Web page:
Published on: Aug. 13, 2015
Georgia Chamber Comments on GA Employer GED Tax Credit Act of 2015

The Georgia Employer GED Tax Credit Act of 2015 revises the amount and training requirements of the adult basic skills education program tax credit for employers who help employees get their GED. The law took effect May 1, 2015. It increases the current tax credit of $150 per employee to a possible $1,200 for each employee that completes the required training classes and successfully passes the skills education test.
For many individuals in service industry jobs, the lack of a high school diploma or GED is a significant factor in limiting career advancement. Employers are often supportive of the efforts of their employees, but there are limited opportunities for workforce development within many of these existing industries.

This law revises and expands an existing state program that had been underutilized. Under the previous program, employers would receive a $150 tax credit for paying for an employee’s GED. However, many of the GED programs were significantly more expensive than $150 so few employers were taking advantage of the program. The Georgia Employer GED Tax Credit Act raises the basic credit to $400 per employee who passes the basic GED test. It further provides an expanded credit of $1200 per employee when that employee completes an approved training program while still being employed at his or her normal rate of pay. This expanded program allows employers to fully invest in their employees’ education without disrupting their normal duties.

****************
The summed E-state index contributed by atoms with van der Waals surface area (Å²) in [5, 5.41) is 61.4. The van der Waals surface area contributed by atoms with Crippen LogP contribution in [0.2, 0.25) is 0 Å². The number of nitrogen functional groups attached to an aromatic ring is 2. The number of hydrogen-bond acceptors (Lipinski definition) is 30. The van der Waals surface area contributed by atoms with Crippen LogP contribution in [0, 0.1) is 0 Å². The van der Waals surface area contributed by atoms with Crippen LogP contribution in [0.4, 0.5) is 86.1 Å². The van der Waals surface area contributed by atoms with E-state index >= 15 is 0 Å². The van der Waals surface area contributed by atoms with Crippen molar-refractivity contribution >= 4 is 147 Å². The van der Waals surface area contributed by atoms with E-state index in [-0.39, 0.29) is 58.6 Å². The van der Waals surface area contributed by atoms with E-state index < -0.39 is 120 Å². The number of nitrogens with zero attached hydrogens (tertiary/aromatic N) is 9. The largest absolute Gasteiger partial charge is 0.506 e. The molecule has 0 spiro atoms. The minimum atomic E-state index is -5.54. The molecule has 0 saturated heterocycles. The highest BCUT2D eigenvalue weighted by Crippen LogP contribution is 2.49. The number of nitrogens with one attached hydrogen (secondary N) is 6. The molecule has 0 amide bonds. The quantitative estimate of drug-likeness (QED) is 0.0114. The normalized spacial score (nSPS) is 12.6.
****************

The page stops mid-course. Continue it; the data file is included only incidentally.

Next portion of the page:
To participate in the tax credit program, an employer must submit an application to the Technical College System of Georgia- Office of Adult Education. The Office of Adult Education pre-approves participation and ensures that the training is legitimate. This certification will also allow the employer to claim the credit on their state income tax. There are some limitations to this program that include: no single employer can receive more than $100,000 in a single calendar year, the credit may not exceed the employers income tax liability, and the total cost of the program may not exceed $1,000,000 per calendar year.

Data from the Bureau of Labor Statistics show that individuals with a high school diploma earn $180 more per week than those individuals without. Unemployment drops from 9% to 6% when this same level of educational attainment is achieved. Under these averages, an individual could earn over $9,000 more per year in salary, which would result in a net tax revenue increase to the state. If properly administered, this program should pay for itself on an annual basis.

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